The Terrible Cost of Ghana’s Electronic Waste Dump

Agbogbloshie is a wasteland of smoke and rubble nicknamed “Sodom and Gomorrah” by the locals. Plastic parts, wires, and pieces of metal and glass lie strewn across the terrain, alongside more immediately recognizable household objects like televisions and refrigerators. And the air is thick with the harsh smell of burning plastic and foul sewage gases drifting in from the heavily polluted Odaw River. Men and boys wander this bleak landscape in search of anything they can salvage and re-sell.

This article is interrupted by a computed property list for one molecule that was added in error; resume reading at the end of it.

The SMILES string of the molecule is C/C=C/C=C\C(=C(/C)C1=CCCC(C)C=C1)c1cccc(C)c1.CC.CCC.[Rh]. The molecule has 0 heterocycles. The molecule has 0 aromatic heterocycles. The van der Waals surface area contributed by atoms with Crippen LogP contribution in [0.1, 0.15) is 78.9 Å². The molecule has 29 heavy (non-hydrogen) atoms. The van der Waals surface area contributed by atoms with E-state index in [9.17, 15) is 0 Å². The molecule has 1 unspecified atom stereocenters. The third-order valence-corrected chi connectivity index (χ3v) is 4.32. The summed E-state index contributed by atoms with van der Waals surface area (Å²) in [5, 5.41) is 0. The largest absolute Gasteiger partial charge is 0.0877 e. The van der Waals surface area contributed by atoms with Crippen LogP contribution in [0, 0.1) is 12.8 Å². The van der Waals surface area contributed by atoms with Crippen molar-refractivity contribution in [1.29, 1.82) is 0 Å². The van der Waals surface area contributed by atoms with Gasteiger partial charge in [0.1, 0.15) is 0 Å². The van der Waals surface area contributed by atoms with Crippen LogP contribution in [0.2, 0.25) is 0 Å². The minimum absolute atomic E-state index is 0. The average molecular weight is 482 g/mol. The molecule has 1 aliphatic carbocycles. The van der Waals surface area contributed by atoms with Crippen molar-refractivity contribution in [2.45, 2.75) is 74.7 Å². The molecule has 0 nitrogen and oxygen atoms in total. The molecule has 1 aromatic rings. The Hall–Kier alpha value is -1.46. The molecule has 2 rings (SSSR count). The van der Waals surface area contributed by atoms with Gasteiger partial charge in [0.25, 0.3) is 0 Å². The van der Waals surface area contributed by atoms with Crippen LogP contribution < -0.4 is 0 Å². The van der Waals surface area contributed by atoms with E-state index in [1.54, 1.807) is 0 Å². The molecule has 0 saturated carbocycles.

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As part of his final year thesis at Roskilde University, photographer Vibek Raj Maurya visited the e-waste dumpsite of Agbogbloshie, near Accra in Ghana, to assess the environmental and socio-economic impact the site has had on the area. “Since I had read and seen video footage of Agbogbloshie and the surrounding scrap markets, I planned to interview workers, scrap dealers and residents,” says Maurya. “While I was there, I also took the opportunity to document the place and the activities.”

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